Irish Penal Reform Trust

New report published on prisoners’ use of hospital care in England and Wales.

27th February 2020

IPRT’s benchmarking project, Progress in the Penal System, includes Access to Healthcare Services as a spotlight issue to monitor closely (Standard 12). As of 2019, the following actions were required:

  • The Department of Justice and Equality and the Department of Health must ensure that the prison health assessment is completed and published by July 2020
  • The Department of Health should consider taking responsibility for prison healthcare.
  • A national reporting framework should be established to continually assess the quality of prison healthcare.
  • The IPS should ensure that terminally-ill prisoners can be released into appropriate care
  • The IPS should develop gender-specific healthcare standards for women.

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A new report, entitled Locked out? Prisoners’ use of hospital care, has been published by the Nuffield Trust. This report examines the use of external hospital care by prisoners in England and Wales. The study looks at how prisoners’ healthcare needs are being met, drawing upon evidence from over 110,000 patient hospital records for prisoners at 112 prisons in 2017-2018.       

Prisoners often have more complex physical healthcare needs than the general population, due to the prevalence of issues such as substances abuse, homelessness and histories of abuse, as well as high rates of self-harm. While this would suggest that prisoners are likely to need to attend hospital at the same or higher rates than the general population, the report found that prisoners’ use of hospital services were far less than the general population. Prisoners had 24% fewer inpatient admissions and outpatient appointments, along with 45% fewer attendances at Accident & Emergency departments than their equivalents outside of prison. Findings also show that 40% of prisoner outpatient appointments were not attended, which is double the proportion of missed appointments in the general population. The majority of these were either cancelled in advance, or the prisoner did not arrive at the appointment. Older prisoners (aged 50+) were less likely than other prisoners to miss appointments, but still more likely than the general population of the same age.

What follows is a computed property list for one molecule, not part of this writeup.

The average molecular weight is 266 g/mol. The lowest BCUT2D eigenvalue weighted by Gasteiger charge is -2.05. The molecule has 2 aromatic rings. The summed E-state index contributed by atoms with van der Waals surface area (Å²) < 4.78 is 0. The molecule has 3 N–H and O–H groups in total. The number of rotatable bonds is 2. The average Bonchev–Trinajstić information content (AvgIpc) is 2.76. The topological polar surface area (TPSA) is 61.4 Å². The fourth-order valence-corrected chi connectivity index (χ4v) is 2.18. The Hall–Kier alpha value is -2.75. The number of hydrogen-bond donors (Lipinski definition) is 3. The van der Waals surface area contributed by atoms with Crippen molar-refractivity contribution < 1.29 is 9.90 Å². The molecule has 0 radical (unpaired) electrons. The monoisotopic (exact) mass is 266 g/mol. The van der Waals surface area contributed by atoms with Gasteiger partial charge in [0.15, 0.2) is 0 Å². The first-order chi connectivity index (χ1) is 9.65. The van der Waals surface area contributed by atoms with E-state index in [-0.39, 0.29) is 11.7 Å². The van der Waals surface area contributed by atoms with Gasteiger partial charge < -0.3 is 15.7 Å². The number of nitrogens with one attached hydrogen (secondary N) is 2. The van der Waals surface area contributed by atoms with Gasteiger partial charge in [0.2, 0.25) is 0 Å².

The most common reason for prisoners to be admitted to hospital was injury or poisoning. 18% of prisoners were admitted for these reasons compared to 6% of admissions for the general population. Upon further examination, the researchers found the prevalence of head injuries (third most common reason for admission), poisoning (eighth most common reason), chronic kidney disease and cancer were the most common causes of admissions to hospital. Over 40% of prisoners admitted to hospital had at least one chronic condition.        

For female prisoners, diseases of the digestive system and pregnancy-related issues were among the most common reasons for admission. 22% of pregnant prisoners had missed midwife appointments and 30% had missed obstetric appointments, compared to 14% and 17% respectively among the general population. The data discovered ‘potential lapses of care’ for certain cohorts of prisoners. For example, analysis of the data shows that more than one in ten women gave birth before reaching a hospital, meaning birth took place in a prison cell or on the way to the hospital.

Based on these findings, the authors recommend that data on the availability of prison escorts be published, and that the supply of prison escorts be increased. Increased use of telemedicine consultations, whereby patients can consult a doctor by telephone or video, was also a recommendation made in the report. Lastly, the reports recommends:

  1. increased use of hospital data for monitoring the healthcare of the prison population compared to the general population
  2. identification and monitoring of avoidable health outcomes
  3. consistent publication of data on pregnant women in prisons.

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The full report can be read here.

Respect for rights in the penal system with prison as a last resort.

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